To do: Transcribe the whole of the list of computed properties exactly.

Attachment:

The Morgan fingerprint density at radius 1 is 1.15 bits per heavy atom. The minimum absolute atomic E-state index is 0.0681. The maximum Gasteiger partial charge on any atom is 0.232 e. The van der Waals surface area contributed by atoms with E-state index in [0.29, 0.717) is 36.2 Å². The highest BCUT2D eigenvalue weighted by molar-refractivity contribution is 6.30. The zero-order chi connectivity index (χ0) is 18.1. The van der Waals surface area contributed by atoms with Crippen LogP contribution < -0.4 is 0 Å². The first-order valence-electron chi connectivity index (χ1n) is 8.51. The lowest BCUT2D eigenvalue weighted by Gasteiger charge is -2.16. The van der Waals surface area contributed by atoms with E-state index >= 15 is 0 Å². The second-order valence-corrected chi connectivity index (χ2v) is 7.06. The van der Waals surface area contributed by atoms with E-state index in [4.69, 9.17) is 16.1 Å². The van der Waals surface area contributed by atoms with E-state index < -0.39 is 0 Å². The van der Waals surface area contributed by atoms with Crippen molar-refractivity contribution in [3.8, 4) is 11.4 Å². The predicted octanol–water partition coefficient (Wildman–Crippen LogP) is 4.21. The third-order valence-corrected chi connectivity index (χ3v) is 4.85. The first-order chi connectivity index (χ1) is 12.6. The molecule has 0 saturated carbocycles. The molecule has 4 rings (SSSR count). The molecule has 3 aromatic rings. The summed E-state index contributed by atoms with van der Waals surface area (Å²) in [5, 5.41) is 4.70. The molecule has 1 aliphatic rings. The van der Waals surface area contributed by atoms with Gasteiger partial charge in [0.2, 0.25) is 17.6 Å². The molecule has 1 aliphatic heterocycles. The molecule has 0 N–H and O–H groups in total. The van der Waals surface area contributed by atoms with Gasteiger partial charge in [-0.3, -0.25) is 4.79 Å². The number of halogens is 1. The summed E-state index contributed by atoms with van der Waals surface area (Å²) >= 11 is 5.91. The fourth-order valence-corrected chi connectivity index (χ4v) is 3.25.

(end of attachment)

The Morgan fingerprint density at radius 1 is 1.15 bits per heavy atom. The minimum absolute atomic E-state index is 0.0681. The maximum Gasteiger partial charge on any atom is 0.232 e. The van der Waals surface area contributed by atoms with E-state index in [0.29, 0.717) is 36.2 Å². The highest BCUT2D eigenvalue weighted by molar-refractivity contribution is 6.30. The zero-order chi connectivity index (χ0) is 18.1. The van der Waals surface area contributed by atoms with Crippen LogP contribution < -0.4 is 0 Å². The first-order valence-electron chi connectivity index (χ1n) is 8.51. The lowest BCUT2D eigenvalue weighted by Gasteiger charge is -2.16. The van der Waals surface area contributed by atoms with E-state index >= 15 is 0 Å². The second-order valence-corrected chi connectivity index (χ2v) is 7.06. The van der Waals surface area contributed by atoms with E-state index in [4.69, 9.17) is 16.1 Å². The van der Waals surface area contributed by atoms with E-state index < -0.39 is 0 Å². The van der Waals surface area contributed by atoms with Crippen molar-refractivity contribution in [3.8, 4) is 11.4 Å². The predicted octanol–water partition coefficient (Wildman–Crippen LogP) is 4.21. The third-order valence-corrected chi connectivity index (χ3v) is 4.85. The first-order chi connectivity index (χ1) is 12.6. The molecule has 0 saturated carbocycles. The molecule has 4 rings (SSSR count). The molecule has 3 aromatic rings. The summed E-state index contributed by atoms with van der Waals surface area (Å²) in [5, 5.41) is 4.70. The molecule has 1 aliphatic rings. The van der Waals surface area contributed by atoms with Gasteiger partial charge in [0.2, 0.25) is 17.6 Å². The molecule has 1 aliphatic heterocycles. The molecule has 0 N–H and O–H groups in total. The van der Waals surface area contributed by atoms with Gasteiger partial charge in [-0.3, -0.25) is 4.79 Å². The number of halogens is 1. The summed E-state index contributed by atoms with van der Waals surface area (Å²) >= 11 is 5.91. The fourth-order valence-corrected chi connectivity index (χ4v) is 3.25.